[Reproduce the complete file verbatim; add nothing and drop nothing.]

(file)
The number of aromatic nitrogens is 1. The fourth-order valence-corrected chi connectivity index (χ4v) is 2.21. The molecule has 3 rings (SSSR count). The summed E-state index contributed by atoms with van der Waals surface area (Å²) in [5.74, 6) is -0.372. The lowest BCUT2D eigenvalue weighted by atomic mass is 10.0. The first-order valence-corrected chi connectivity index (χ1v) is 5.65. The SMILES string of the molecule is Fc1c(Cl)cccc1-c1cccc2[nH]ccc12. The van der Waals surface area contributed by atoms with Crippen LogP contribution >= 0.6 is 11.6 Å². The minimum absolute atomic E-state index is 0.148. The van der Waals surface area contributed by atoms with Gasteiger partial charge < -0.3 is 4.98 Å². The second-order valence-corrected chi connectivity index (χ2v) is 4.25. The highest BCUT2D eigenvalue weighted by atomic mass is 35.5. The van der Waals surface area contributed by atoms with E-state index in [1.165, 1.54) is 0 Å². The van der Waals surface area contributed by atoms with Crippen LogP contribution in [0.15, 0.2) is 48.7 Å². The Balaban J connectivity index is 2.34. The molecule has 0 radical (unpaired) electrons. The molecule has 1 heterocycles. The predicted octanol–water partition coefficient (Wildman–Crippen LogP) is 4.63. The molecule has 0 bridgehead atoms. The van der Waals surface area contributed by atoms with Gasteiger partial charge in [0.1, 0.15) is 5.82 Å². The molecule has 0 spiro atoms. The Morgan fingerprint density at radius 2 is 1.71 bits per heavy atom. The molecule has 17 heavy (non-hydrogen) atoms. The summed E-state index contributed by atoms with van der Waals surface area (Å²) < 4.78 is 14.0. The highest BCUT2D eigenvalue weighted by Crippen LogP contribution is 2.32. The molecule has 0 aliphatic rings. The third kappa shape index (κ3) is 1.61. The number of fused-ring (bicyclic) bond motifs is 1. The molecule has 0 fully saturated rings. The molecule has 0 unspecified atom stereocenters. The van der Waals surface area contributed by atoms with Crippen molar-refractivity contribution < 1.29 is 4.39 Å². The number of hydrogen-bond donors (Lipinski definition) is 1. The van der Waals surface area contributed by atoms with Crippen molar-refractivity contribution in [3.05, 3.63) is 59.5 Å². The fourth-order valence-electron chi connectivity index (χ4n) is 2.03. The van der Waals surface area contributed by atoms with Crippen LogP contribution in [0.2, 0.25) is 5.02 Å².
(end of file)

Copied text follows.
The number of aromatic nitrogens is 1. The fourth-order valence-corrected chi connectivity index (χ4v) is 2.21. The molecule has 3 rings (SSSR count). The summed E-state index contributed by atoms with van der Waals surface area (Å²) in [5.74, 6) is -0.372. The lowest BCUT2D eigenvalue weighted by atomic mass is 10.0. The first-order valence-corrected chi connectivity index (χ1v) is 5.65. The SMILES string of the molecule is Fc1c(Cl)cccc1-c1cccc2[nH]ccc12. The van der Waals surface area contributed by atoms with Crippen LogP contribution >= 0.6 is 11.6 Å². The minimum absolute atomic E-state index is 0.148. The van der Waals surface area contributed by atoms with Gasteiger partial charge < -0.3 is 4.98 Å². The second-order valence-corrected chi connectivity index (χ2v) is 4.25. The highest BCUT2D eigenvalue weighted by atomic mass is 35.5. The van der Waals surface area contributed by atoms with E-state index in [1.165, 1.54) is 0 Å². The van der Waals surface area contributed by atoms with Crippen LogP contribution in [0.15, 0.2) is 48.7 Å². The Balaban J connectivity index is 2.34. The molecule has 0 radical (unpaired) electrons. The molecule has 1 heterocycles. The predicted octanol–water partition coefficient (Wildman–Crippen LogP) is 4.63. The molecule has 0 bridgehead atoms. The van der Waals surface area contributed by atoms with Gasteiger partial charge in [0.1, 0.15) is 5.82 Å². The molecule has 0 spiro atoms. The Morgan fingerprint density at radius 2 is 1.71 bits per heavy atom. The molecule has 17 heavy (non-hydrogen) atoms. The summed E-state index contributed by atoms with van der Waals surface area (Å²) < 4.78 is 14.0. The highest BCUT2D eigenvalue weighted by Crippen LogP contribution is 2.32. The molecule has 0 aliphatic rings. The third kappa shape index (κ3) is 1.61. The number of fused-ring (bicyclic) bond motifs is 1. The molecule has 0 fully saturated rings. The molecule has 0 unspecified atom stereocenters. The van der Waals surface area contributed by atoms with Crippen molar-refractivity contribution < 1.29 is 4.39 Å². The number of hydrogen-bond donors (Lipinski definition) is 1. The van der Waals surface area contributed by atoms with Crippen molar-refractivity contribution in [3.05, 3.63) is 59.5 Å². The fourth-order valence-electron chi connectivity index (χ4n) is 2.03. The van der Waals surface area contributed by atoms with Crippen LogP contribution in [0.2, 0.25) is 5.02 Å².